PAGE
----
Juvenile Offenders Recidivism and Cognitive-Behavioral Therapy
“There is no single cognitive-behavioral method or theory” a quote by McGuire, quoted by Pearson and Lipton et al. in their study of Behavioral/Cognitive-Behavioral Programs on Recidivism (Pearson & Lipton et al., 2002). According to the National Association of …show more content…
Sanctions alone have been proven as ineffective means of preventing recidivism of juvenile offenders. Deterrence-oriented interventions do more harm than good. Henggeler & Schoenwald (2011) implied that deterrence-oriented interventions such as shock probation, residential placement, transfer to adult court, and intensive supervision are connected to increased delinquent behavior.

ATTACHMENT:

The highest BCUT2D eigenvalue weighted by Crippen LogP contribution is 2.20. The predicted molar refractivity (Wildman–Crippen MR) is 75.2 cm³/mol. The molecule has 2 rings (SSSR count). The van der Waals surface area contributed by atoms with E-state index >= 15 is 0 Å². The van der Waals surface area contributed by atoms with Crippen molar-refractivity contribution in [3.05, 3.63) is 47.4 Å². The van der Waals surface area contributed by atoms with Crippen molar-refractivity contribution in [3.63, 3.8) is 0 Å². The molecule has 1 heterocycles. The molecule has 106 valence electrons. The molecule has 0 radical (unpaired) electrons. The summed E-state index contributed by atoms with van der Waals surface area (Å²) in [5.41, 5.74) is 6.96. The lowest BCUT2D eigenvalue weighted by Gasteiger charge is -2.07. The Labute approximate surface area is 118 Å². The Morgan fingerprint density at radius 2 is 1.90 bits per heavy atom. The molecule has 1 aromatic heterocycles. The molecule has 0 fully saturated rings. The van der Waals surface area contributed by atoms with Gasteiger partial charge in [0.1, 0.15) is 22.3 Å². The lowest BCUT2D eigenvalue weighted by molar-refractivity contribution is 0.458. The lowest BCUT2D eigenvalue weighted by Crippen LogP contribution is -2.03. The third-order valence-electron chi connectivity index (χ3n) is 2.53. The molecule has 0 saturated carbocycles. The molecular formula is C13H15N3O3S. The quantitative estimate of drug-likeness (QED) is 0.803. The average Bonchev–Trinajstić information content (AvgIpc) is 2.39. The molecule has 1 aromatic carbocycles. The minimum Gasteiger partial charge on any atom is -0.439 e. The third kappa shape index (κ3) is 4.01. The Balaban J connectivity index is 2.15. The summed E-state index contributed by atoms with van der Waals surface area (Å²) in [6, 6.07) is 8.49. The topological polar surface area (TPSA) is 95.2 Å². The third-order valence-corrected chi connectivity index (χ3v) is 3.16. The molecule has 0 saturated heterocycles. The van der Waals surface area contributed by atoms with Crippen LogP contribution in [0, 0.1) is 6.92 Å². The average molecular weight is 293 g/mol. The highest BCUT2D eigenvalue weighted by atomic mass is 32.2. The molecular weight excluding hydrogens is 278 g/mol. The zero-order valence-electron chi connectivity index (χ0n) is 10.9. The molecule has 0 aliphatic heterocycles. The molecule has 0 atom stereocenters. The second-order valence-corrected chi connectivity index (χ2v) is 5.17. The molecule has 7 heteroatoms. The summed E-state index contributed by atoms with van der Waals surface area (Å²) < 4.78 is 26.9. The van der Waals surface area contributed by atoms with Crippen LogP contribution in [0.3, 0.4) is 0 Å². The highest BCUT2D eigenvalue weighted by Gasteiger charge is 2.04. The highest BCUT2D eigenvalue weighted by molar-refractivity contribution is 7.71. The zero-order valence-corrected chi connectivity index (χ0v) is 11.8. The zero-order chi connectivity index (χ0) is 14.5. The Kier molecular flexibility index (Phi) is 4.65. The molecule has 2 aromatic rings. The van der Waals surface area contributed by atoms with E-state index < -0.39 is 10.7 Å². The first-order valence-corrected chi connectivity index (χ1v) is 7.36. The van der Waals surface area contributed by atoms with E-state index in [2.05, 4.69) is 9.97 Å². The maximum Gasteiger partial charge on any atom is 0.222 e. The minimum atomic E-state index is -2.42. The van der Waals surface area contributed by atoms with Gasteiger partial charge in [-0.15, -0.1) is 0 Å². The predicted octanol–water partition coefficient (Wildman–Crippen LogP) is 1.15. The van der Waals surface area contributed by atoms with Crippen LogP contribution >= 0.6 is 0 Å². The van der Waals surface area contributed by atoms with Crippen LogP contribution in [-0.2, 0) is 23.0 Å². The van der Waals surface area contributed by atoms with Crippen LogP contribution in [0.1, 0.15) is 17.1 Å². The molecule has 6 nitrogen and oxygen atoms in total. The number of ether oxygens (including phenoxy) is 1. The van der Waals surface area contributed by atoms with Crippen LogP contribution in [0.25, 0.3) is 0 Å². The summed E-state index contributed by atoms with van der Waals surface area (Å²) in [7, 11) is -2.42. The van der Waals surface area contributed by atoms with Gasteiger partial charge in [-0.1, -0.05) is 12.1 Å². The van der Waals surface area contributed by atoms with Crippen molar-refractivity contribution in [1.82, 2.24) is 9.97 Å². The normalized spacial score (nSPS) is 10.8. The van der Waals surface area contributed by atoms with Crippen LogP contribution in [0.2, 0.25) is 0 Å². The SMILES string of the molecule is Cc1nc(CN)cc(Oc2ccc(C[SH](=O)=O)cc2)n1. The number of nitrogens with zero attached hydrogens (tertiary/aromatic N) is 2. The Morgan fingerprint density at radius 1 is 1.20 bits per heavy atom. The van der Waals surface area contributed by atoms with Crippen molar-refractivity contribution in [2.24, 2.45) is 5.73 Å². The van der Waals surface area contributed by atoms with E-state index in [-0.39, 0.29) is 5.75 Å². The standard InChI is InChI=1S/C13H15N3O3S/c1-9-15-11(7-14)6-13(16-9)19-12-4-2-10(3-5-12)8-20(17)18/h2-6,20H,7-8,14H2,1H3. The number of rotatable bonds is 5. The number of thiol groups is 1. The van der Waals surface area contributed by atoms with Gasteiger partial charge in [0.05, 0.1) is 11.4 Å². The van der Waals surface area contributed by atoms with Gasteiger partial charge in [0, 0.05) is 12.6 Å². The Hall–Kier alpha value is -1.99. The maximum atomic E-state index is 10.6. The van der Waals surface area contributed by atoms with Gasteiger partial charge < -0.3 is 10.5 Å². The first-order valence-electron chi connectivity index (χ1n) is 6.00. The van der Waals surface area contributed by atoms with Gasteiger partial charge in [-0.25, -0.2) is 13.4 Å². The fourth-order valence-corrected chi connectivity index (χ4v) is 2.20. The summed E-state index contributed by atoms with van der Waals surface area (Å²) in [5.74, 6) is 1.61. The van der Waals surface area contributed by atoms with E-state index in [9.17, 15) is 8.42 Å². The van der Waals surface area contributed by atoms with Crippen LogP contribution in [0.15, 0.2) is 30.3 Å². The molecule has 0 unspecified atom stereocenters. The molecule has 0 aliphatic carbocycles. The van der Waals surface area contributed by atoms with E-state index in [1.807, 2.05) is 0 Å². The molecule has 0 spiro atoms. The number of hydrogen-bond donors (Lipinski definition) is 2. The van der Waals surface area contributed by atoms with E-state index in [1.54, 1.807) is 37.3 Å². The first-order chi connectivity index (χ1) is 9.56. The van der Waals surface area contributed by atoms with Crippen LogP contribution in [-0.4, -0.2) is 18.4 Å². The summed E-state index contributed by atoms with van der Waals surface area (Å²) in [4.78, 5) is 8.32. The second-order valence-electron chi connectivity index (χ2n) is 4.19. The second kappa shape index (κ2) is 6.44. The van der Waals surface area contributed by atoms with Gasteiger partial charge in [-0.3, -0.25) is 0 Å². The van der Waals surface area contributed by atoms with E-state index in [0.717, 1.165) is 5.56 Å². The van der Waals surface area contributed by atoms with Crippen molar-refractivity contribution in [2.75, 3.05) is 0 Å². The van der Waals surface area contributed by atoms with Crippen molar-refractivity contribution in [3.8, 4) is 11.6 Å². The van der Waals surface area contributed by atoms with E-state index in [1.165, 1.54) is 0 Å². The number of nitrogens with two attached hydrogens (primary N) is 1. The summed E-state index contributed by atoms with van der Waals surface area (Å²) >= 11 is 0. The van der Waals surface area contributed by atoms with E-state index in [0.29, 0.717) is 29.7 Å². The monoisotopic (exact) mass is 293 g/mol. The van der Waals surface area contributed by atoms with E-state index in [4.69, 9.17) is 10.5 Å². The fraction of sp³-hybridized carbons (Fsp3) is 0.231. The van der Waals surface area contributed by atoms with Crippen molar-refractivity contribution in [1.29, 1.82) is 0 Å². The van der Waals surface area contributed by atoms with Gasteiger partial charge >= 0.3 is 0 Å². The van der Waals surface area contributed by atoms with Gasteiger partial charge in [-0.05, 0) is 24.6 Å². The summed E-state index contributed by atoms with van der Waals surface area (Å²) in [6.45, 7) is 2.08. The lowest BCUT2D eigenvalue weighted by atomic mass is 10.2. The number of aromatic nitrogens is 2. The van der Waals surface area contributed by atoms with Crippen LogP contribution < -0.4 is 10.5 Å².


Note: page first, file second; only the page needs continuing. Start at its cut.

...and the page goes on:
In their systematic literature review, Lipsey and Chapman et al. used meta-analysis, a method that focuses on contrasting and combining results from different studies (Web Definition). The 14 selected studies were selected to present evidence that CBT programs are effective in reducing recidivism of criminal offenders. The criteria used in selecting studies involved: interventions, participants, outcome measurers, research methods, coding procedures, and results. The results showed that Cognitive Behavioral programs are overall effective, and the best of them are capable of producing sizable reduction in recidivism (Lipsey and Chapman et al., 2001, pp. 144--157).
Though the information gained through literature review is compelling for the argument that CBT programs are effective in reducing recidivism rate among criminal offenders. As stated by